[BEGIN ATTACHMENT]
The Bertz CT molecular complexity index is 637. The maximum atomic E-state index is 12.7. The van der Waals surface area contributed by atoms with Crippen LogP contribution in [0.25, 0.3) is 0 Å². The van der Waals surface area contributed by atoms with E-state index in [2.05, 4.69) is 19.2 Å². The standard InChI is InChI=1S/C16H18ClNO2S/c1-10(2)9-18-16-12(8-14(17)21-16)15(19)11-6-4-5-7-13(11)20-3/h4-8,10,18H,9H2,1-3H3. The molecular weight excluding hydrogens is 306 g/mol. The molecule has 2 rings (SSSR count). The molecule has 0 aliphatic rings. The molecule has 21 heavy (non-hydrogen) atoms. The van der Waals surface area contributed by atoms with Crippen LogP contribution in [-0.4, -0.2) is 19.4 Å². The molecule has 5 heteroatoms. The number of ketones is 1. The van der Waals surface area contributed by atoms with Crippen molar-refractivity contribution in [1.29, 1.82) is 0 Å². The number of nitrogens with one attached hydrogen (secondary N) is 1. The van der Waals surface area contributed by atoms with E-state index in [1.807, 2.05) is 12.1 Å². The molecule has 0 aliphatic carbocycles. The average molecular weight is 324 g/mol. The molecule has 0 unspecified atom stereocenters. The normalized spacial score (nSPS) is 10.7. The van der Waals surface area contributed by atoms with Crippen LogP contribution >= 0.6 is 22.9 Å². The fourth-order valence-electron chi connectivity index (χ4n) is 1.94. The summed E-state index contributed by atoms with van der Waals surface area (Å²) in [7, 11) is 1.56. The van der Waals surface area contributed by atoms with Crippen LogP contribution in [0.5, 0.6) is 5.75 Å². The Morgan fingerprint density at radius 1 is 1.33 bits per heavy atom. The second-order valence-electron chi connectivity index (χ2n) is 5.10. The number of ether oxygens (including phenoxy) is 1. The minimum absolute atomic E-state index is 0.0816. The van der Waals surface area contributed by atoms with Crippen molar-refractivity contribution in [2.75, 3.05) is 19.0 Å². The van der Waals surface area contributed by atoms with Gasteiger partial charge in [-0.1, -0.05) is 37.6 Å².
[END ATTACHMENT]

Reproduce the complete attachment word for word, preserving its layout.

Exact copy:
The Bertz CT molecular complexity index is 637. The maximum atomic E-state index is 12.7. The van der Waals surface area contributed by atoms with Crippen LogP contribution in [0.25, 0.3) is 0 Å². The van der Waals surface area contributed by atoms with E-state index in [2.05, 4.69) is 19.2 Å². The standard InChI is InChI=1S/C16H18ClNO2S/c1-10(2)9-18-16-12(8-14(17)21-16)15(19)11-6-4-5-7-13(11)20-3/h4-8,10,18H,9H2,1-3H3. The molecular weight excluding hydrogens is 306 g/mol. The molecule has 2 rings (SSSR count). The molecule has 0 aliphatic rings. The molecule has 21 heavy (non-hydrogen) atoms. The van der Waals surface area contributed by atoms with Crippen LogP contribution in [-0.4, -0.2) is 19.4 Å². The molecule has 5 heteroatoms. The number of ketones is 1. The van der Waals surface area contributed by atoms with Crippen molar-refractivity contribution in [1.29, 1.82) is 0 Å². The number of nitrogens with one attached hydrogen (secondary N) is 1. The van der Waals surface area contributed by atoms with E-state index in [1.807, 2.05) is 12.1 Å². The molecule has 0 aliphatic carbocycles. The average molecular weight is 324 g/mol. The molecule has 0 unspecified atom stereocenters. The normalized spacial score (nSPS) is 10.7. The van der Waals surface area contributed by atoms with Crippen LogP contribution >= 0.6 is 22.9 Å². The fourth-order valence-electron chi connectivity index (χ4n) is 1.94. The summed E-state index contributed by atoms with van der Waals surface area (Å²) in [7, 11) is 1.56. The van der Waals surface area contributed by atoms with Crippen LogP contribution in [0.5, 0.6) is 5.75 Å². The Morgan fingerprint density at radius 1 is 1.33 bits per heavy atom. The second-order valence-electron chi connectivity index (χ2n) is 5.10. The number of ether oxygens (including phenoxy) is 1. The minimum absolute atomic E-state index is 0.0816. The van der Waals surface area contributed by atoms with Crippen molar-refractivity contribution in [2.75, 3.05) is 19.0 Å². The van der Waals surface area contributed by atoms with Gasteiger partial charge in [-0.1, -0.05) is 37.6 Å².